Yesterday, we covered the recent decision of student journalists at Faribault High School to move their newspaper, the Echo, online after it was shut down by the district superintendent. The superintendent shut down the newspaper after students refused to comply with the superintendent’s request to review an article prior to publication. Instead, students decided to form their own online newspaper, which is not funded by the school.
This case raises some questions about students’ speech rights as journalists and as users of the Internet.
In some ways, starting an online newspaper independent of the school is quite liberating for students and for student speech. Along with the empowerment involved in organizing an entirely student-run enterprise, the students writing for the Echo are now free to write pretty much whatever they want. They certainly won’t face the prospect of prior review from school administrators.
But what does it say about the state of student speech rights when student journalists feel censored to the point where they start their own off-campus newspaper? While www.truthwithecho.com brings students a greater degree of control over their product, the choice to officially dissociate the newspaper from the school and move it online still leaves a prior review policy and its resulting chill on other students’ speech, should others want to form another student newspaper. Or, what will happen with the next provocative theater production or exhibit of student artwork? In fact, the result from both sides (students and superintendent) teaches a poor lesson about student press: it’s not free when it’s on campus. At least not at Faribault High.
In addition, how can we be sure the school won’t discipline students for controversial content in the website? As a student newspaper whose mission is to cover news and events in the school community, inevitably there will be some issues that arise that students talk about in school. Although students say they are changing the newspaper’s name, could the Echo, even under a different name, still be misconstrued by some to represent the school? Under Hazelwood v. Kuhlmeier, does the school still have a right to restrict student speech in other ways, to make demands of the newspaper, or to discipline students for provocative or controversial content in the online, off-campus paper?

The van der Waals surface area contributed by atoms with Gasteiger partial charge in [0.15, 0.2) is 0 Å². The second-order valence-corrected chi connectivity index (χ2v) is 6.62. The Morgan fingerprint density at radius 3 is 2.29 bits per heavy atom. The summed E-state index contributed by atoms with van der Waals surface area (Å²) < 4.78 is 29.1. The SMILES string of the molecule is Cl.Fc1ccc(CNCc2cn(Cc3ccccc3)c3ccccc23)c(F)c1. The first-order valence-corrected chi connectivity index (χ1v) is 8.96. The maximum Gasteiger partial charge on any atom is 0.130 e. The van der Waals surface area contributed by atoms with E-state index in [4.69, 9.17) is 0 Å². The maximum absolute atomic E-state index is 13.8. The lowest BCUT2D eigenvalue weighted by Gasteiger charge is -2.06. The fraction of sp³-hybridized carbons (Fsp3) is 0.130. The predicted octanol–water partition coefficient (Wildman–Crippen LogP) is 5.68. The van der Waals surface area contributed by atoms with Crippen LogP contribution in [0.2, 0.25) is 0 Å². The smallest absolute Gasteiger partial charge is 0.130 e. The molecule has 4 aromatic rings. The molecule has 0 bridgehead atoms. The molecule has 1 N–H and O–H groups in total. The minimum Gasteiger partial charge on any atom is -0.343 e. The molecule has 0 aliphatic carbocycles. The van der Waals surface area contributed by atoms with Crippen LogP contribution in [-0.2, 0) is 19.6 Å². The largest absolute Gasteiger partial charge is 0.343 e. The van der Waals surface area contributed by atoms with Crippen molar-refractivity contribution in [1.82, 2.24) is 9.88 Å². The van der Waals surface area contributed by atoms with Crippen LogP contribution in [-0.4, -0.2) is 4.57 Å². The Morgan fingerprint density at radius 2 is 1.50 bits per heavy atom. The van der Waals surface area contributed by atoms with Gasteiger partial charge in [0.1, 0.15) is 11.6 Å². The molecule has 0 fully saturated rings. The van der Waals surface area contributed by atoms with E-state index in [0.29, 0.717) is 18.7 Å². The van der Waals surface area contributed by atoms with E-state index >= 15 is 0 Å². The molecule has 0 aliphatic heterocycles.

The larger problem may come from efforts by school officials to regulate student speech online in general. I commend the students of the Echo for standing by free speech principles and objecting to the superintendent’s efforts to impose prior review. But by escaping one kind of threat, they now face another: the growing potential for school officials to punish students for what they do online, at home, outside of school.
As a host of recent cases involving Facebook and MySpace demonstrates, school officials are making greater efforts to get involved in controlling student speech online.
The growth of online speech is commendable. But it also means the growth of school policies to control it. For example, school officials in West Burlington, Iowa, are considering including online behavior in their school conduct policy
And Facebook, MySpace, and other sites teens use for social networking and online communication are run by private companies. As we’ve seen in recent days, these sites can and do remove content they find to be inappropriate. At the end of the day, they are businesses.
But public entities are different. We turn to public libraries as places where the marketplace of ideas is protected and government restrictions on free speech prohibited. Public schools ideally teach students both a body of knowledge and an understanding of democracy. The First Amendment guards against restrictions on free speech from these public entities. It is to them that we must be able to turn to protect our civil liberties and to promote the right to speak freely.
While the move to an online newspaper may be a ready solution for student journalists facing prior review from school administrators, depending on commercial websites to protect our free speech is inadequate. Student speech shouldn’t be so chilled in school that it is shutdown entirely and moved elsewhere; the Internet shouldn’t be students’ only forum for free expression. There are protections for student speech in public schools. In the landmark student speech case, Tinker v. Des Moines School District (1969), the Supreme Court famously declared that students do not “shed their constitutional rights to freedom of speech or expression at the schoolhouse gate.” And when they are speaking off campus, students have free speech rights as citizens. It’s a shame the Faribault students were censored on campus; let’s hope they aren’t censored off campus, too.